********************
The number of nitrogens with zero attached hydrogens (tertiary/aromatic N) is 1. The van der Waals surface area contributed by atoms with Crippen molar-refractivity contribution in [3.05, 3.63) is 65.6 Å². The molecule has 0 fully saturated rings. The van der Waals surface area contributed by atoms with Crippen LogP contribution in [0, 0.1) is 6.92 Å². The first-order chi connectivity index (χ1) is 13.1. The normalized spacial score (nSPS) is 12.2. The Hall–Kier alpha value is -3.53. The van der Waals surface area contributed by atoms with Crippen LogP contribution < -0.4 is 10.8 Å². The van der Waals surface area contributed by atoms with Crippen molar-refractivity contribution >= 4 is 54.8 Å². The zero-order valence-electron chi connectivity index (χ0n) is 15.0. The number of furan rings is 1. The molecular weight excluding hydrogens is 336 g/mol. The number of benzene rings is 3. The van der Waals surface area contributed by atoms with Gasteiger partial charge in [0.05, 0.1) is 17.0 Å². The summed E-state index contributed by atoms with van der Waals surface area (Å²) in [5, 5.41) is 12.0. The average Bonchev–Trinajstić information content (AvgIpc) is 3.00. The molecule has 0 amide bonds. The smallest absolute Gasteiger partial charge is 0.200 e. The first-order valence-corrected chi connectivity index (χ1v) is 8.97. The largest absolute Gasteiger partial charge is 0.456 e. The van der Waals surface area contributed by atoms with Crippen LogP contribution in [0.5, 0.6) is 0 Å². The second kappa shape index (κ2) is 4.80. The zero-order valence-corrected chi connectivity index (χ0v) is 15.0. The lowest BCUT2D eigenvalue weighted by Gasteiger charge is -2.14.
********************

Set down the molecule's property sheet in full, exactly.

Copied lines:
The number of nitrogens with zero attached hydrogens (tertiary/aromatic N) is 1. The van der Waals surface area contributed by atoms with Crippen molar-refractivity contribution in [3.05, 3.63) is 65.6 Å². The molecule has 0 fully saturated rings. The van der Waals surface area contributed by atoms with Crippen LogP contribution in [0, 0.1) is 6.92 Å². The first-order chi connectivity index (χ1) is 13.1. The normalized spacial score (nSPS) is 12.2. The Hall–Kier alpha value is -3.53. The van der Waals surface area contributed by atoms with Crippen LogP contribution < -0.4 is 10.8 Å². The van der Waals surface area contributed by atoms with Crippen molar-refractivity contribution >= 4 is 54.8 Å². The zero-order valence-electron chi connectivity index (χ0n) is 15.0. The number of furan rings is 1. The molecular weight excluding hydrogens is 336 g/mol. The number of benzene rings is 3. The van der Waals surface area contributed by atoms with Gasteiger partial charge in [0.05, 0.1) is 17.0 Å². The summed E-state index contributed by atoms with van der Waals surface area (Å²) in [5, 5.41) is 12.0. The average Bonchev–Trinajstić information content (AvgIpc) is 3.00. The molecule has 0 amide bonds. The smallest absolute Gasteiger partial charge is 0.200 e. The first-order valence-corrected chi connectivity index (χ1v) is 8.97. The largest absolute Gasteiger partial charge is 0.456 e. The van der Waals surface area contributed by atoms with Crippen LogP contribution in [0.5, 0.6) is 0 Å². The second kappa shape index (κ2) is 4.80. The zero-order valence-corrected chi connectivity index (χ0v) is 15.0. The lowest BCUT2D eigenvalue weighted by Gasteiger charge is -2.14.